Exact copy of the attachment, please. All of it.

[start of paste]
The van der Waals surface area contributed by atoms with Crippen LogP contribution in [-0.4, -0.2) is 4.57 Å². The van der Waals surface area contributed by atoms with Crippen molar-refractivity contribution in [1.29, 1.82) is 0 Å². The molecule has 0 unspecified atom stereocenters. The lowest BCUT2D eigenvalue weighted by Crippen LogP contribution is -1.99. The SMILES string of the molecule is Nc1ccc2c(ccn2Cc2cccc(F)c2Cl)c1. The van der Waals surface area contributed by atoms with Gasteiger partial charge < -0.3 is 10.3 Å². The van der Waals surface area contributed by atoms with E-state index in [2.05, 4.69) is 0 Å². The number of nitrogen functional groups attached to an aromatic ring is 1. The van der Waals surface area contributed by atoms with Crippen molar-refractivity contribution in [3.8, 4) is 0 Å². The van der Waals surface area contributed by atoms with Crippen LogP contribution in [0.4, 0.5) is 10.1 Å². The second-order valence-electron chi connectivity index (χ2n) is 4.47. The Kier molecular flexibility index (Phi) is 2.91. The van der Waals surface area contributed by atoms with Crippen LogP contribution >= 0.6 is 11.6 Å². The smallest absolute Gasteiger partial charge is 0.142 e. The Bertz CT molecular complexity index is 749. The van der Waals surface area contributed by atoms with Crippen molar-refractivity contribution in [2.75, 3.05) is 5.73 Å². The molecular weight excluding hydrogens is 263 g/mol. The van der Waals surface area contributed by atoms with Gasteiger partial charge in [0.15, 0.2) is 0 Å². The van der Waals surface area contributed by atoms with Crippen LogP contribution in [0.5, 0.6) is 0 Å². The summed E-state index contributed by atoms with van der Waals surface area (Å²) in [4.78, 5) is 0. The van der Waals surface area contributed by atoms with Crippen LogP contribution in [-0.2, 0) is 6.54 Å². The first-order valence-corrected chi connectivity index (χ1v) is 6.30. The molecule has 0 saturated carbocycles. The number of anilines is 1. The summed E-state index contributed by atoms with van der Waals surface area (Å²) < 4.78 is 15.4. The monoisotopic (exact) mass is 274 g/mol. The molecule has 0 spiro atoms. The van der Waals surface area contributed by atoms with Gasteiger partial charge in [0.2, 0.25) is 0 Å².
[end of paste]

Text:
The van der Waals surface area contributed by atoms with Crippen LogP contribution in [-0.4, -0.2) is 4.57 Å². The van der Waals surface area contributed by atoms with Crippen molar-refractivity contribution in [1.29, 1.82) is 0 Å². The molecule has 0 unspecified atom stereocenters. The lowest BCUT2D eigenvalue weighted by Crippen LogP contribution is -1.99. The SMILES string of the molecule is Nc1ccc2c(ccn2Cc2cccc(F)c2Cl)c1. The van der Waals surface area contributed by atoms with Gasteiger partial charge < -0.3 is 10.3 Å². The van der Waals surface area contributed by atoms with E-state index in [2.05, 4.69) is 0 Å². The number of nitrogen functional groups attached to an aromatic ring is 1. The van der Waals surface area contributed by atoms with Crippen molar-refractivity contribution in [3.8, 4) is 0 Å². The van der Waals surface area contributed by atoms with Crippen LogP contribution in [0.4, 0.5) is 10.1 Å². The second-order valence-electron chi connectivity index (χ2n) is 4.47. The Kier molecular flexibility index (Phi) is 2.91. The van der Waals surface area contributed by atoms with Crippen LogP contribution >= 0.6 is 11.6 Å². The smallest absolute Gasteiger partial charge is 0.142 e. The Bertz CT molecular complexity index is 749. The van der Waals surface area contributed by atoms with Crippen molar-refractivity contribution in [2.75, 3.05) is 5.73 Å². The molecular weight excluding hydrogens is 263 g/mol. The van der Waals surface area contributed by atoms with Gasteiger partial charge in [0.15, 0.2) is 0 Å². The van der Waals surface area contributed by atoms with Crippen LogP contribution in [0.5, 0.6) is 0 Å². The summed E-state index contributed by atoms with van der Waals surface area (Å²) in [4.78, 5) is 0. The van der Waals surface area contributed by atoms with Crippen LogP contribution in [-0.2, 0) is 6.54 Å². The first-order valence-corrected chi connectivity index (χ1v) is 6.30. The molecule has 0 saturated carbocycles. The number of anilines is 1. The summed E-state index contributed by atoms with van der Waals surface area (Å²) < 4.78 is 15.4. The monoisotopic (exact) mass is 274 g/mol. The molecule has 0 spiro atoms. The van der Waals surface area contributed by atoms with Gasteiger partial charge in [0.2, 0.25) is 0 Å².